There is no time limit or requirement to open an estate unless or until a short certificate or proof of appointment is requested to transfer an asset from the decedent to a beneficiary. If it is more than 21 years after death, a court order is required.
A short certificate is a document that is certified proof of the appointment of the estate personal representative (executor or administrator). It is required to gain access to the assets of the decedent. The term "short" certificate refers to the size of the document. The personal representative can request as many short certificates as necessary to complete the estate administration. There is no time limit to request extra short certificates.
We are required by law to retain the original will and codicil(s). Since all records in this office are permanent, that is kept "forever," the document(s) will always be available in paper form or as microfilm or scanned images. It is recommended that you make a copy of the original document(s) for your records before you come to the office.
A petition to admit a copy of the will to probate is required. This petition is not provided by this office. We strongly suggest that you contact an attorney for the form of the petition that must be prepared and presented to the Register of Wills to accept a copy of the will for probate.
"Letters" is a formal document appointing the personal representative of the decedent’s estate. If the decedent died with a Will, the document is referred to as Letters Testamentary. If the person died without a will, the document is called Letters of Administration. Estate administration typically requires more than this one document certifying the appointment of the personal representative. Rather than the formal letters, short certificates are provided as proof that the letters were issued by the Register of Wills.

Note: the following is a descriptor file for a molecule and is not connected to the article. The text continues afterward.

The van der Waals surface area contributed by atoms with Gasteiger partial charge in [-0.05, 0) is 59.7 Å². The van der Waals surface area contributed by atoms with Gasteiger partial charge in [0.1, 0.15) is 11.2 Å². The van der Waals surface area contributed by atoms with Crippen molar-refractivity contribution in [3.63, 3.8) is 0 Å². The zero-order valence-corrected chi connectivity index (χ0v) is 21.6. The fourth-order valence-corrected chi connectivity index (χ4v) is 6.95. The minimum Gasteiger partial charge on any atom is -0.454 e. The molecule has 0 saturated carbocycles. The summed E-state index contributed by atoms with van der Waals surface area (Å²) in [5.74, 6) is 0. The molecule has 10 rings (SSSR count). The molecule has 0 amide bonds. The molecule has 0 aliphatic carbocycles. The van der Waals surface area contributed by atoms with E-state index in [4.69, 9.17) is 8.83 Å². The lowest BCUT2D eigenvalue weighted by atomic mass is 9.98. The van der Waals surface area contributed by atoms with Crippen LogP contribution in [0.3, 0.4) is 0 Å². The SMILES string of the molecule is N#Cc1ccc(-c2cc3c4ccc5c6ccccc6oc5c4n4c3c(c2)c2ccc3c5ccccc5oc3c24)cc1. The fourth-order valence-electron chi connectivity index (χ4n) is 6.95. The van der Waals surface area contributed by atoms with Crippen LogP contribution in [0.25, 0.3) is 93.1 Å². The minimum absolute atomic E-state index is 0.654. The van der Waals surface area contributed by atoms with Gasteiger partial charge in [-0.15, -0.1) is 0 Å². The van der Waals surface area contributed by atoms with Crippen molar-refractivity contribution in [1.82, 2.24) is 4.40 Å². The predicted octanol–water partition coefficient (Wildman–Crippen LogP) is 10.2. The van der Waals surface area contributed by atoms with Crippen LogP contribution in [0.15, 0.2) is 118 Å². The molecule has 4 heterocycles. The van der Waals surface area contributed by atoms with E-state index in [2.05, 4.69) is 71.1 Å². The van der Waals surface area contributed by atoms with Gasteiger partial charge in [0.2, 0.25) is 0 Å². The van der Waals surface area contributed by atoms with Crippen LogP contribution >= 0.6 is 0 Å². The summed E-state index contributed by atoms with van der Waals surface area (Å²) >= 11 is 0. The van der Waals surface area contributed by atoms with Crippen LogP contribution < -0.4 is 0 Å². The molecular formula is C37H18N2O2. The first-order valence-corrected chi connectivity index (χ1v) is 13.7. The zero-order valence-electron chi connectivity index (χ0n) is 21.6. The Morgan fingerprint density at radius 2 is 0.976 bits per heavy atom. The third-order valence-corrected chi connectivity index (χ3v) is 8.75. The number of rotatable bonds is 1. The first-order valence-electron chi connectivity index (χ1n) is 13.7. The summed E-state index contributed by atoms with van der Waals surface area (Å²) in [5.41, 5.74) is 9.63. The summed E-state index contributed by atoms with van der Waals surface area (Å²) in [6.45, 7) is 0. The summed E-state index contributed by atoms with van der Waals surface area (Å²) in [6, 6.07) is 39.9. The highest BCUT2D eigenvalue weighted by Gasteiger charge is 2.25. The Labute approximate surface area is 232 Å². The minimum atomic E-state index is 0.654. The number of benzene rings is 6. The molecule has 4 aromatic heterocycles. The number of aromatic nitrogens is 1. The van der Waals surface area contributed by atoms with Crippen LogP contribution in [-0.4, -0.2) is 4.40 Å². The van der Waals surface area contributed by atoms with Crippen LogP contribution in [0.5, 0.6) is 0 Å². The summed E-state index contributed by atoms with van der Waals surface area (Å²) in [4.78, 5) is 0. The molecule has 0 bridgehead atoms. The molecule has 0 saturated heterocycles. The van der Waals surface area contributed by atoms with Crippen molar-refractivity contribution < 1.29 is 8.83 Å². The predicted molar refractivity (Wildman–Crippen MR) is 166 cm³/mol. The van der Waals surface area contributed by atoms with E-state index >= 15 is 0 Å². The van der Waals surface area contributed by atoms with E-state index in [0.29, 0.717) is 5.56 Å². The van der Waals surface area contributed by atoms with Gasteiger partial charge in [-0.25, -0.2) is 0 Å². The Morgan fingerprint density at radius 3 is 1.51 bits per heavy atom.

No, however, due to the complexity of the process, it is strongly recommended that an attorney be engaged. This office provides the form for the Petition for Letters and other forms that may be required but cannot offer any direction or legal advice as to the preparation.
The order of appointment is very detailed and specific. Usually, the spouse is the first one to qualify. If there is no spouse, then the children can apply to be appointed. These situations often require the advice of an attorney.
Please be advised that this list is not all inclusive. There may be other forms or actions required that cannot be determined until the documents provided are reviewed by this office.
No. This office functions only as an agent for the filing of the Inheritance Tax Return and the payment of the inheritance tax. This means that we accept the return and payment and send them to the Commonwealth. The staff is not trained to give direction or advice concerning the correct completion of the return or calculation of the tax. If you have questions that are not answered in the return instruction booklet, you should contact an attorney or an accountant for assistance. The Inheritance Tax Booklet with instructions is provided by this office at the time that the Estate is opened. To download forms and instructions from the Inheritance Tax Department, visit http://www.revenue.pa.gov/Pages/default.aspx.